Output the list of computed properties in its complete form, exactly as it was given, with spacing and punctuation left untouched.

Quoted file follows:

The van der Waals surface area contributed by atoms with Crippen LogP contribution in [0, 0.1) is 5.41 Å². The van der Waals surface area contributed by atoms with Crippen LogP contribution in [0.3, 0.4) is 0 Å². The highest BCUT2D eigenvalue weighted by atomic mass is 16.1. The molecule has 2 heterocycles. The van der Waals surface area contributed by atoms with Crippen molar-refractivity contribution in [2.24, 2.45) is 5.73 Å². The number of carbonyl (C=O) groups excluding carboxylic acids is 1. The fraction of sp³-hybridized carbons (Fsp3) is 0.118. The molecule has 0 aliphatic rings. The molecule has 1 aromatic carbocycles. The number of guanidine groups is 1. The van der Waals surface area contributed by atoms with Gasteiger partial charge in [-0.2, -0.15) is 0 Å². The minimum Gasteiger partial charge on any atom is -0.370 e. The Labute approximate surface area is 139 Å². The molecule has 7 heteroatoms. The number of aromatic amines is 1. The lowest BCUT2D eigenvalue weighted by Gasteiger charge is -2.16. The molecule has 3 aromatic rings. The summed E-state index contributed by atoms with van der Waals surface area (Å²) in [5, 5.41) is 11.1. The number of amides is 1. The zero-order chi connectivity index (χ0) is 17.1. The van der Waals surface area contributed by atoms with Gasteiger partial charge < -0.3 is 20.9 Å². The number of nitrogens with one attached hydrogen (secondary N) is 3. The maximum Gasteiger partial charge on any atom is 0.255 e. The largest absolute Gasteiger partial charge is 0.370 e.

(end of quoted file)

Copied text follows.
The van der Waals surface area contributed by atoms with Crippen LogP contribution in [0, 0.1) is 5.41 Å². The van der Waals surface area contributed by atoms with Crippen LogP contribution in [0.3, 0.4) is 0 Å². The highest BCUT2D eigenvalue weighted by atomic mass is 16.1. The molecule has 2 heterocycles. The van der Waals surface area contributed by atoms with Crippen molar-refractivity contribution in [2.24, 2.45) is 5.73 Å². The number of carbonyl (C=O) groups excluding carboxylic acids is 1. The fraction of sp³-hybridized carbons (Fsp3) is 0.118. The molecule has 0 aliphatic rings. The molecule has 1 aromatic carbocycles. The number of guanidine groups is 1. The van der Waals surface area contributed by atoms with Gasteiger partial charge in [-0.2, -0.15) is 0 Å². The minimum Gasteiger partial charge on any atom is -0.370 e. The Labute approximate surface area is 139 Å². The molecule has 7 heteroatoms. The number of aromatic amines is 1. The lowest BCUT2D eigenvalue weighted by Gasteiger charge is -2.16. The molecule has 3 aromatic rings. The summed E-state index contributed by atoms with van der Waals surface area (Å²) in [5, 5.41) is 11.1. The number of amides is 1. The zero-order chi connectivity index (χ0) is 17.1. The van der Waals surface area contributed by atoms with Gasteiger partial charge < -0.3 is 20.9 Å². The number of nitrogens with one attached hydrogen (secondary N) is 3. The maximum Gasteiger partial charge on any atom is 0.255 e. The largest absolute Gasteiger partial charge is 0.370 e.